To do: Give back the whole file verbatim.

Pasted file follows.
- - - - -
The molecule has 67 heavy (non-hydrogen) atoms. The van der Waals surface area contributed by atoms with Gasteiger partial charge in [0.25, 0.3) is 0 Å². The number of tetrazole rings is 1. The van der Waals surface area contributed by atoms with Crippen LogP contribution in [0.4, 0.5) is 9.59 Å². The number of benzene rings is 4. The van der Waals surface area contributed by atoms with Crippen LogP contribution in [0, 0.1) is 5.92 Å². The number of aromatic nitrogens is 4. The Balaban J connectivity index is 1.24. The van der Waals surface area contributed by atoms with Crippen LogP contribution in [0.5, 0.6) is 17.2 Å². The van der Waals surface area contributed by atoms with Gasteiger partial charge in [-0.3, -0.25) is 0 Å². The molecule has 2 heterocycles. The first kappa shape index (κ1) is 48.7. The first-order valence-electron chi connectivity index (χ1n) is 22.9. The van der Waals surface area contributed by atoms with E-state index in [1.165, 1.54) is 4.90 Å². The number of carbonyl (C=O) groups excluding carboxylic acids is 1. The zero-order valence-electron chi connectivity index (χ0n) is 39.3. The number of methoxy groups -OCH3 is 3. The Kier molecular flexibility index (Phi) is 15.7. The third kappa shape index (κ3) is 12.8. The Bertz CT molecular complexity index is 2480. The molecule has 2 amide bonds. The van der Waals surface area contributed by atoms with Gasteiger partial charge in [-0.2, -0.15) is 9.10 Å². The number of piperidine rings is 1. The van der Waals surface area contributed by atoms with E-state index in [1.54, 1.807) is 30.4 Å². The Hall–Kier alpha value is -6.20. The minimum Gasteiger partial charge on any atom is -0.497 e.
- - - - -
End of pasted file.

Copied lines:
The molecule has 67 heavy (non-hydrogen) atoms. The van der Waals surface area contributed by atoms with Gasteiger partial charge in [0.25, 0.3) is 0 Å². The number of tetrazole rings is 1. The van der Waals surface area contributed by atoms with Crippen LogP contribution in [0.4, 0.5) is 9.59 Å². The number of benzene rings is 4. The van der Waals surface area contributed by atoms with Crippen LogP contribution in [0, 0.1) is 5.92 Å². The number of aromatic nitrogens is 4. The Balaban J connectivity index is 1.24. The van der Waals surface area contributed by atoms with Crippen LogP contribution in [0.5, 0.6) is 17.2 Å². The van der Waals surface area contributed by atoms with Gasteiger partial charge in [-0.3, -0.25) is 0 Å². The molecule has 2 heterocycles. The first kappa shape index (κ1) is 48.7. The first-order valence-electron chi connectivity index (χ1n) is 22.9. The van der Waals surface area contributed by atoms with E-state index in [1.165, 1.54) is 4.90 Å². The number of carbonyl (C=O) groups excluding carboxylic acids is 1. The zero-order valence-electron chi connectivity index (χ0n) is 39.3. The number of methoxy groups -OCH3 is 3. The Kier molecular flexibility index (Phi) is 15.7. The third kappa shape index (κ3) is 12.8. The Bertz CT molecular complexity index is 2480. The molecule has 2 amide bonds. The van der Waals surface area contributed by atoms with Gasteiger partial charge in [-0.2, -0.15) is 9.10 Å². The number of piperidine rings is 1. The van der Waals surface area contributed by atoms with E-state index in [1.54, 1.807) is 30.4 Å². The Hall–Kier alpha value is -6.20. The minimum Gasteiger partial charge on any atom is -0.497 e.